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Mr. Yeo: Is the Minister suggesting that merely because a commitment has been contained in a manifesto, the need for subsequent parliamentary scrutiny and consultation about the details of implementing the proposal is removed? If that is the case, it is a very serious threat to this country.

Mr. Kilfoyle: I am not saying that at all. First, we are a responsible Government who want to bring the procedures of this House up to speed with the demands of the 21st century rather than the 19th. Secondly, it is self-evident that the Prime Minister and the Government were given solid support by the electorate on 1 May for making those necessary changes.

I assure the right hon. Member for East Devon that the Prime Minister is just as accountable to the House as he was before; that he answers questions for as long now as he did before; that a question which could have been put to the Prime Minister before can be put to the Prime Minister now; and that all the new arrangements can be reviewed by a Select Committee of this House. I am sure that the new format for Prime Minister's Question Time is a considerable improvement on the old. I believe that this view will be shared by right hon. and hon. Members of all parties in increasing numbers.

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GPs (Sunderland)

12.59 pm

Mr. Bill Etherington (Sunderland, North): I congratulate you, Mr. Deputy Speaker, on your appointment. I have already done so privately, but I take the opportunity to do so formally, on the record, and I wish you all the best in the years ahead.

I am pleased to get the chance to have this debate today, because it is no exaggeration to say that the subject is the most important one that I have dealt with in my five years in the House. It is the cause of considerable concern to my constituents and to various people in the medical profession.

I have a little difficulty, because I must praise both the British Medical Association, in the form of Dr. Patnaik, who has sent me quite a lot of information, and Clare Dodgson, the chief executive of Sunderland health authority, who has done likewise. The trouble is that their figures do not quite coincide.

The one thing that is certain is that the average number of patients registered with a general practitioner in the country as a whole is about 1,800. In Sunderland, the worst figure suggested by the BMA is an average of 2,400 patients. That is a long way above the national average--one third or 33 1/3 per cent. extra. Even the lower figure suggested by Sunderland health authority, 2,200, is about 22 or 23 per cent. above the national average.

The position is exacerbated by the fact that, according to the last survey that I read about the general health of the nation, Sunderland was in the bottom five health authorities for the state of the public's health. A GP in Sunderland has many more patients than he or she should have, and those patients are generally in a poorer condition. That term may sound impersonal, which I do not mean it to be, but that is the reality.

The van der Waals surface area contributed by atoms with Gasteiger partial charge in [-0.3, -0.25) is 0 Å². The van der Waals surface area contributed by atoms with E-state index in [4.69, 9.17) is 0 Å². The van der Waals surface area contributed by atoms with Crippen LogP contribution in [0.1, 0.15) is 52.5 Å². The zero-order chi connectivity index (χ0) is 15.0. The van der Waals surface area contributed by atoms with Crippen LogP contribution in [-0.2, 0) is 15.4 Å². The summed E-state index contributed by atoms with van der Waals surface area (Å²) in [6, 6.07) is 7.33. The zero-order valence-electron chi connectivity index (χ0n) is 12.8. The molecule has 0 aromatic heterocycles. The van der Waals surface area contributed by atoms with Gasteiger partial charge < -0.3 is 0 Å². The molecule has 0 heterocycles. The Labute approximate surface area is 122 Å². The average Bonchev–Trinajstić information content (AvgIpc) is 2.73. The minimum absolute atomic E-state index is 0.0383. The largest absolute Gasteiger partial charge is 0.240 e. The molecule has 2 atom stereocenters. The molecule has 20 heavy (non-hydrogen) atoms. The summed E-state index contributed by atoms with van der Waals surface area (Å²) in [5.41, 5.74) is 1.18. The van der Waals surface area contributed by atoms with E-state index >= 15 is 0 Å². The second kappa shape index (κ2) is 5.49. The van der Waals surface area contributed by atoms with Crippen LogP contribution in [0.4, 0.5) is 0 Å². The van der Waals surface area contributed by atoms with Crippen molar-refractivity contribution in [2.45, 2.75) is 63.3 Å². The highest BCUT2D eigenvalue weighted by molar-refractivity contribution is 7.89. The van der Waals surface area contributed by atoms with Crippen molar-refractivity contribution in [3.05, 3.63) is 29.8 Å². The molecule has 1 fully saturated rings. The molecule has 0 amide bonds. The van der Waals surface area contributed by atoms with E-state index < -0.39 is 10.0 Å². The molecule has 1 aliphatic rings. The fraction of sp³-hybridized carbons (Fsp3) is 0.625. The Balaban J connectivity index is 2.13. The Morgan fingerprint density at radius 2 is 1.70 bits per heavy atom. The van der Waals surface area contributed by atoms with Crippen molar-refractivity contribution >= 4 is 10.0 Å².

The problem is not new. It has been known about since the early 1990s. Indeed, in 1994, when the health authority published its services review, the whole thrust was to take work away from the secondary sector and put it back into the primary sector. In other words, everyone seemed to think that it was a good idea to try to reduce the work load at hospitals and pass it back to GPs.

At that time, many people warned the health authority that doctors could only just manage with the work load that they had then, let alone an increased load. At that time, the local medical committee, general practitioners, consultants, Sunderland community health council, local Members of Parliament--including my hon. Friend the Member for Sunderland, South (Mr. Mullin), who has been vociferous on the issue--patients and many individuals expressed concerns and proposed alternative views but, unfortunately, as probably happened in many other areas, the health authority chose to ignore them.

We warned at the time that crisis point would be reached in the service if something dramatic was not done to address the problem. Unfortunately, the resources that were supposed to be made available to augment and strengthen the primary sector relied on diverting money saved by a reduction in costs in the secondary sector. Three years on, we find that no resources have been moved from one sector to the other. Indeed, Sunderland health authority has stated publicly that the rundown in hospital facilities will, if necessary, be reduced until such time as the primary sector can deal with its problems.

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In their manifesto, the Government stated that there would be a Minister responsible for equalising the service that people can expect from the health service regardless of what part of the country they live in. It is not my intention to deliver a long tirade about what might or might not have been done. I am sure that everyone in the health sector recognises the problem, and endeavours have been made to improve the situation, but I am concerned when I hear about trying to take work away from GPs and give it to nurse practitioners, because I have not met a single member of the public who is in favour of that. If we want nurse practitioners to do doctors' work, they should be properly trained and paid as GPs.

I must give credit to the GPs in Sunderland. The burden that they have and the disadvantages that they are working under are such that they must be really good people, or the service would have collapsed long ago. I know of no place in Britain where the GP:patient ratio is worse than in Sunderland.

The health authority thinks that it has done all that it can. We might disagree at times about the best way forward--for example, I should like the career start scheme, allowing a young doctor to work in the area without the financial obligations of having to buy into a practice, which has been successful in Durham, to be tried in Sunderland.

In addition to the current shortfall, there is not a single GP under 30 years of age working in Sunderland. The average age is almost 48, and the preponderance of people working in the service are in the 50 to 55, or 55 to 60 range. We even have four doctors who are between 65 and 70. With no disrespect to them, it should not be necessary for doctors to work after they are 65; there should be enough young doctors coming in to allow them to retire while they are still in reasonable health themselves.